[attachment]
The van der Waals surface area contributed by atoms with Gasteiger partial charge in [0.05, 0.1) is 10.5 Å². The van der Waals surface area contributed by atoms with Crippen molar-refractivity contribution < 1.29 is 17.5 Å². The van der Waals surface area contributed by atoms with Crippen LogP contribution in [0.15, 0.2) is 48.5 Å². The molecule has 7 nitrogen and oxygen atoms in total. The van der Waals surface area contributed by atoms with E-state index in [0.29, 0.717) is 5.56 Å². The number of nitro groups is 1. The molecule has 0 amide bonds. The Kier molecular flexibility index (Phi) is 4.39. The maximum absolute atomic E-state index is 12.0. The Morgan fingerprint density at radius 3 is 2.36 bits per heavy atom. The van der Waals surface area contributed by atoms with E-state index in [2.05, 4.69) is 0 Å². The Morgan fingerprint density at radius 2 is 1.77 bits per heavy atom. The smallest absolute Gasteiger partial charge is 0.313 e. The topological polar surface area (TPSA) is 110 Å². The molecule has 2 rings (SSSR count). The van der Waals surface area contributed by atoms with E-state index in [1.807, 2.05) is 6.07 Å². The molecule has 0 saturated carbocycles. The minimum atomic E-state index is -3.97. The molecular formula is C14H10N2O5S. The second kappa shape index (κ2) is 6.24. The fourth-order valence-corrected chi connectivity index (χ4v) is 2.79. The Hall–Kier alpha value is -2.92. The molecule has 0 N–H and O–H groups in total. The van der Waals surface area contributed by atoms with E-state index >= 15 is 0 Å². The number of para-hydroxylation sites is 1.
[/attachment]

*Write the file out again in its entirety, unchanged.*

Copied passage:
The van der Waals surface area contributed by atoms with Gasteiger partial charge in [0.05, 0.1) is 10.5 Å². The van der Waals surface area contributed by atoms with Crippen molar-refractivity contribution < 1.29 is 17.5 Å². The van der Waals surface area contributed by atoms with Crippen LogP contribution in [0.15, 0.2) is 48.5 Å². The molecule has 7 nitrogen and oxygen atoms in total. The van der Waals surface area contributed by atoms with E-state index in [0.29, 0.717) is 5.56 Å². The number of nitro groups is 1. The molecule has 0 amide bonds. The Kier molecular flexibility index (Phi) is 4.39. The maximum absolute atomic E-state index is 12.0. The Morgan fingerprint density at radius 3 is 2.36 bits per heavy atom. The van der Waals surface area contributed by atoms with E-state index in [2.05, 4.69) is 0 Å². The Morgan fingerprint density at radius 2 is 1.77 bits per heavy atom. The smallest absolute Gasteiger partial charge is 0.313 e. The topological polar surface area (TPSA) is 110 Å². The molecule has 2 rings (SSSR count). The van der Waals surface area contributed by atoms with E-state index in [1.807, 2.05) is 6.07 Å². The molecule has 0 saturated carbocycles. The minimum atomic E-state index is -3.97. The molecular formula is C14H10N2O5S. The second kappa shape index (κ2) is 6.24. The fourth-order valence-corrected chi connectivity index (χ4v) is 2.79. The Hall–Kier alpha value is -2.92. The molecule has 0 N–H and O–H groups in total. The van der Waals surface area contributed by atoms with E-state index >= 15 is 0 Å². The number of para-hydroxylation sites is 1.